Monday, September 17, 2007

Edenville Owls

Robert B. Parker's Edenville Owls might be marketed as a teen novel, but it's one that any fans of Parker's Spenser books will want to pick up. Not only is the character of Spenser foreshadowed in this, but as in many of Parker's books, there are traces of Parker's own life.

Bobby Murphy, the narrator, is starting eighth grade in the fall of 1945, after Roosevelt's death and the end of the war, when it seems to be a whole new world. Together with four friends, Bobby had formed a basketball team, the Edenville Owls. The five hung around together, played basketball without a coach, and became known around town as the Owls. They were already known to their new English teacher, Miss Delaney, a woman they all admire.

Bobby sometimes acts as a smart aleck, but it's actually to cover up how smart he is. His friend, Joanie, sees through him. They've been friends since they were three, and they still are friends. Bobby can talk to her when he can't talk to anyone else. He tells her about a stranger who argued with Miss Delaney, and his feeling the man hits her. Together, they hatch a scheme to find out Miss Delaney's connection to the man.

At the same time, Bobby and the Owls have found out how bad they are as a team. Bobby spends time observing other teams, so he and the Owls can change their techniques. Throughout the book, the team takes on teams that should beat them, but Bobby can "figure things out."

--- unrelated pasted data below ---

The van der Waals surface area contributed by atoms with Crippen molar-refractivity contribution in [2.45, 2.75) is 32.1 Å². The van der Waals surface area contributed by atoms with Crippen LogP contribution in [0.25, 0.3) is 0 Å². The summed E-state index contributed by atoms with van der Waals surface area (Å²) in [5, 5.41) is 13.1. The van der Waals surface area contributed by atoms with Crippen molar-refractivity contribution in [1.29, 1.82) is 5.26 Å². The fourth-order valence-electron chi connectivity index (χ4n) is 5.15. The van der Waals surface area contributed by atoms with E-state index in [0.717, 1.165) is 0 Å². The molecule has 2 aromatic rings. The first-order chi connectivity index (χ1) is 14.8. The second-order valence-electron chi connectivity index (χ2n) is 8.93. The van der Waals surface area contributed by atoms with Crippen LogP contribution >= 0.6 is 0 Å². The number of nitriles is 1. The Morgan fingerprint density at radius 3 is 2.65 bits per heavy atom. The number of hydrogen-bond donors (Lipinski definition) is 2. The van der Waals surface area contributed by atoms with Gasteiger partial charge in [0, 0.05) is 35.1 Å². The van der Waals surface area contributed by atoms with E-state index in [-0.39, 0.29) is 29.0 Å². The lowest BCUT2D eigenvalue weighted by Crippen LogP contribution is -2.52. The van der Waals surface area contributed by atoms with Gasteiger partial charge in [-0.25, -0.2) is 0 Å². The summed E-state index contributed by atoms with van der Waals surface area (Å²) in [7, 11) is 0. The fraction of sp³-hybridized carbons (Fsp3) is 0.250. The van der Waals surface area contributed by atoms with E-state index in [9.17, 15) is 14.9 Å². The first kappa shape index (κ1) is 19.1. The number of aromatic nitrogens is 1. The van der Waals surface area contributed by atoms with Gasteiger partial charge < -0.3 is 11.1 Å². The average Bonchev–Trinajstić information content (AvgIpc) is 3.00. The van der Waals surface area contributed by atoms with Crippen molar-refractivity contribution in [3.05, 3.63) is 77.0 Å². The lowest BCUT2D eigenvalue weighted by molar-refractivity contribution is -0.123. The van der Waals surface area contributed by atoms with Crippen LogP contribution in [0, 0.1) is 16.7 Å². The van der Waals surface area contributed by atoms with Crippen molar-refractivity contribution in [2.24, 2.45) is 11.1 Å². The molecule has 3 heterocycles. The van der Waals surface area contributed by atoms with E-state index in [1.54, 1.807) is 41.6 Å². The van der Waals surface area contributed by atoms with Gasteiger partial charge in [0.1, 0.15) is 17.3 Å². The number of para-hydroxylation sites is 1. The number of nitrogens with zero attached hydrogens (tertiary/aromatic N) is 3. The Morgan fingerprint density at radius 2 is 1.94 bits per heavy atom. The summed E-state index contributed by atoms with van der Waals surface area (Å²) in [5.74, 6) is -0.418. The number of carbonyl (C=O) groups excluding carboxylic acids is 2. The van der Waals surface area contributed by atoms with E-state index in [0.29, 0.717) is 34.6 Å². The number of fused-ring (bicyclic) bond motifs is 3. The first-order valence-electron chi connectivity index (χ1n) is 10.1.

The one thing he has a hard time with is his feelings about Joanie. She's one of his best friends, but she's an attractive girl, and he's jealous when his friend Nick goes to a dance with her. Joanie is wise beyond her years, though, and she talks things through with him.

Edenville Owls is an interesting mystery, however for Parker fans, it's intriguing. Is Joanie modeled on his wife Joan, the woman he's known since childhood? Miss Delaney attended Colby College, just as Parker and Joan did. Bobby tells Joanie he wants to be a writer. In his comments that he wants to be honorable, like Philip Marlowe, the reader can see the beginnings of Spenser.

It might be marketed as a teen novel. I'm not sure teens would appreciate the details about life in the 40s, the way Parker's adult readers would. Bobby seems to be a young Spenser, and Joanie a young Susan. Spenser fans will want to check out this book.

Edenville Owls by Robert B. Parker. The Penguin Group, ©2007, ISBN 978-9-399-24656-2 (hardcover), 194p.

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